Estadísticas de Olas para Aan, Primavera: Olas con Vientos Ligeros o Terrales
This image shows only the swells directed at Aan that coincided with light winds or offshore conditions through a typical southern hemisphere spring. It is based on 7252 predictions, one every 3 hours. The direction of the spokes show where quality surf generating swell comes from. Five colours illustrate increasing wave sizes. Blue shows the smallest swells, less that 0.5m (1.5 feet) high. Green and yellow represent increasing swell sizes and highest swells greater than >3m (>10ft) are shown in red. In either graph, the area of any colour is proportional to how frequently that size swell was forecast.
The diagram suggests that the dominant swell direction, shown by the largest spokes, was SW, whereas the the dominant wind blows from the S. The chart at the bottom shows the same thing but without direction information. For example, swells larger than 1.5 feet (0.5m) coincided with good wind conditions 15% of the time, equivalent to 14 days. Open sea swells exceeding >3m (>10ft) are unlikely to occur in a normal southern hemisphere spring but 5% of the time we expect swell in the range 2-3m (6.5-10ft) 5%, equivalent to (5 days). Taking into account the fraction of these swells that coincided with predicted offshore winds, and given the fact that Aan is slightly protected from open water swells, we think that that clean surf can be found at Aan about 15% of the time and that surf is spoilt by onshore wind 77% of the time. This is means that we expect 84 days with waves in a typical southern hemisphere spring, of which 14 days should be clean enough to surf.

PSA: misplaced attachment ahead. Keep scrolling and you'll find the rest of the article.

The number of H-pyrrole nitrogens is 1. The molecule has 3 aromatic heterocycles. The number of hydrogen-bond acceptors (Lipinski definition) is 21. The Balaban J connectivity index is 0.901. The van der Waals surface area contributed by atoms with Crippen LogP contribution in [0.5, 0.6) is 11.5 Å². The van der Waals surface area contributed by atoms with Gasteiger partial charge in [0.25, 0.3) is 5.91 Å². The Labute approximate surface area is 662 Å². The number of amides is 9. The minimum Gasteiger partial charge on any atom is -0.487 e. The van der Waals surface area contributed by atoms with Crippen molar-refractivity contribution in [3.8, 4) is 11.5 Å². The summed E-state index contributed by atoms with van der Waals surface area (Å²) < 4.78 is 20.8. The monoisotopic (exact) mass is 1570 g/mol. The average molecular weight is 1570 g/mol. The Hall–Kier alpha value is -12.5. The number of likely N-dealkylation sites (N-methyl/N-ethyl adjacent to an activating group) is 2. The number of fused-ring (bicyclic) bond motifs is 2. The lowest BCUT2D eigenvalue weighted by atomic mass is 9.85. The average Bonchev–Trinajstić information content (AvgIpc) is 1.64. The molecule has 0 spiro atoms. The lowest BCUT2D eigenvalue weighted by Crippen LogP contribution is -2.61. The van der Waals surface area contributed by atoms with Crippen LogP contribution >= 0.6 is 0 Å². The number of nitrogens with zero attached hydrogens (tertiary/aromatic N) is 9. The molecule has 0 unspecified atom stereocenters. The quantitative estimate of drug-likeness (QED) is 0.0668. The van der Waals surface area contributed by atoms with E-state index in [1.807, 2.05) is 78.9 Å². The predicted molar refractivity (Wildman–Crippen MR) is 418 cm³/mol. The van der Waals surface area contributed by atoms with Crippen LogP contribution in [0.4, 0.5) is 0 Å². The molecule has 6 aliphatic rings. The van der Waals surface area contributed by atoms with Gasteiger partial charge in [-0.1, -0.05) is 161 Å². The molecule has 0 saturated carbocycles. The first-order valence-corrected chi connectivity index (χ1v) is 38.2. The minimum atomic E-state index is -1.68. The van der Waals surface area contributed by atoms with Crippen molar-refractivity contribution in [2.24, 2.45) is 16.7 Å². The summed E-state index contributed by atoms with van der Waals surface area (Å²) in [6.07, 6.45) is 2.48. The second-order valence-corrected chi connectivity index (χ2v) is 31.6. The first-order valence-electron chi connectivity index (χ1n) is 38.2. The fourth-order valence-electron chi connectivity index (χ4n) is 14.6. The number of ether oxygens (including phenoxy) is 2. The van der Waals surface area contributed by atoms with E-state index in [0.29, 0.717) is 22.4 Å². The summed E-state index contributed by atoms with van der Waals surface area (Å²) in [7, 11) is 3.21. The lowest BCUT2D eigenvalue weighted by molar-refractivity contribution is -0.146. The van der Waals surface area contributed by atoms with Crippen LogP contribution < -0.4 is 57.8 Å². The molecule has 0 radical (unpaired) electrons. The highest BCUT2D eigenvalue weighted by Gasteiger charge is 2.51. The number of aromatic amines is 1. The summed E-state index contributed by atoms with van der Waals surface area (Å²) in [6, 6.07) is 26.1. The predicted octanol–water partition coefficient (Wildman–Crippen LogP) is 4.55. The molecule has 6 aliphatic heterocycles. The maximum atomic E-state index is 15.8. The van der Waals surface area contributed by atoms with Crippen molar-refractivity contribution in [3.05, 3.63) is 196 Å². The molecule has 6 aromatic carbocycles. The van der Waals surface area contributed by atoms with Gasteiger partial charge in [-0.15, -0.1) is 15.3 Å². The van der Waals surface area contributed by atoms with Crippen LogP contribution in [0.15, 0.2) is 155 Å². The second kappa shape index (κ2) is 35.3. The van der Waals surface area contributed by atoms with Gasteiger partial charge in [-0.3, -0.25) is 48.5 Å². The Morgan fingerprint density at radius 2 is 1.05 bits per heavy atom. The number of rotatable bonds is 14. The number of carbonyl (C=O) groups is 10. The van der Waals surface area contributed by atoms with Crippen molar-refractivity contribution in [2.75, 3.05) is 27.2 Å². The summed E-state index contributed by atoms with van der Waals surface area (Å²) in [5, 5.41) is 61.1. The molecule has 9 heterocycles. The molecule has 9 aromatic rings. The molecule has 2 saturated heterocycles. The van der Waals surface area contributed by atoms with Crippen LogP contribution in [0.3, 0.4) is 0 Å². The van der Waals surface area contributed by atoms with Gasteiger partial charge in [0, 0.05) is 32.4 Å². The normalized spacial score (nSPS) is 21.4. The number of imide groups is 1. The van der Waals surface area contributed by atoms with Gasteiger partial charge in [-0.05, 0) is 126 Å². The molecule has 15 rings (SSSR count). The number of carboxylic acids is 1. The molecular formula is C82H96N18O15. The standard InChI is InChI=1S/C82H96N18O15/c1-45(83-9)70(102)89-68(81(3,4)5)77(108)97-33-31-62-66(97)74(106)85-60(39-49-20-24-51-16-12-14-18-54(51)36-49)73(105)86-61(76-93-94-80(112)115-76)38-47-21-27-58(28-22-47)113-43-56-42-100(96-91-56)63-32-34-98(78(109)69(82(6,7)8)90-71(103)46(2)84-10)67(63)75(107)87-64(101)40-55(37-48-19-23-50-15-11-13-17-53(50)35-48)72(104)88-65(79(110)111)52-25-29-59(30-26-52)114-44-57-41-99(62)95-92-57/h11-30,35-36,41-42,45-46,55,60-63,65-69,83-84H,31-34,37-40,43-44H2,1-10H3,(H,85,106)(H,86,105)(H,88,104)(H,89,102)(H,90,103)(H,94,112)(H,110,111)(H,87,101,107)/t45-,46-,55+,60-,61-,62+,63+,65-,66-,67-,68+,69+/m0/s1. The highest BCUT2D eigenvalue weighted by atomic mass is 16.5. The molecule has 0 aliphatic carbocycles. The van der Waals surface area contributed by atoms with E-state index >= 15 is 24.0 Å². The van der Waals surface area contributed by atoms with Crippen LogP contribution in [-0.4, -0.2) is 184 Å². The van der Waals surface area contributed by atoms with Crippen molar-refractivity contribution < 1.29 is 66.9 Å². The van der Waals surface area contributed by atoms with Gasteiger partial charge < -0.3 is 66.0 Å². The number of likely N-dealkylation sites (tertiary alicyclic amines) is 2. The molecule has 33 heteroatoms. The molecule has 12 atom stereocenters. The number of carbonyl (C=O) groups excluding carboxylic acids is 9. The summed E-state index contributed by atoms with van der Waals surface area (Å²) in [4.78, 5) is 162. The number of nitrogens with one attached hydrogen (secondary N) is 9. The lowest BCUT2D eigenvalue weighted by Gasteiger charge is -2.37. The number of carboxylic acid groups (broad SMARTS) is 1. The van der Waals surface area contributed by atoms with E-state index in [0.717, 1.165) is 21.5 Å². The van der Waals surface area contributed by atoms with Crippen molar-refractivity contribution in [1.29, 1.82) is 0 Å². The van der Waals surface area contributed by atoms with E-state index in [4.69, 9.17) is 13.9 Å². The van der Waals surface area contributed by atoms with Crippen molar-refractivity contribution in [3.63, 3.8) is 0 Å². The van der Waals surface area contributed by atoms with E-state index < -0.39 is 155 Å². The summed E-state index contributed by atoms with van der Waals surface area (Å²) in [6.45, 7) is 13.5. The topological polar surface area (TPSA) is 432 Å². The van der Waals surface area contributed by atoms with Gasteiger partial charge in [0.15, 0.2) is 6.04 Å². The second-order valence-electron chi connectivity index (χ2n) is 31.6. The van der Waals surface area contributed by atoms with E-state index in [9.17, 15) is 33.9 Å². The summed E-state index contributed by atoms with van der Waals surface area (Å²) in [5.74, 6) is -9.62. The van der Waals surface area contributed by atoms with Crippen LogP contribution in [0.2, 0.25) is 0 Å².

IMPORTANT: Beta version feature! Swell heights are open water values from NWW3. There is no attempt to model near-shore effects. Coastal wave heights will generally be less, especially if the break does not have unobstructed exposure to the open ocean.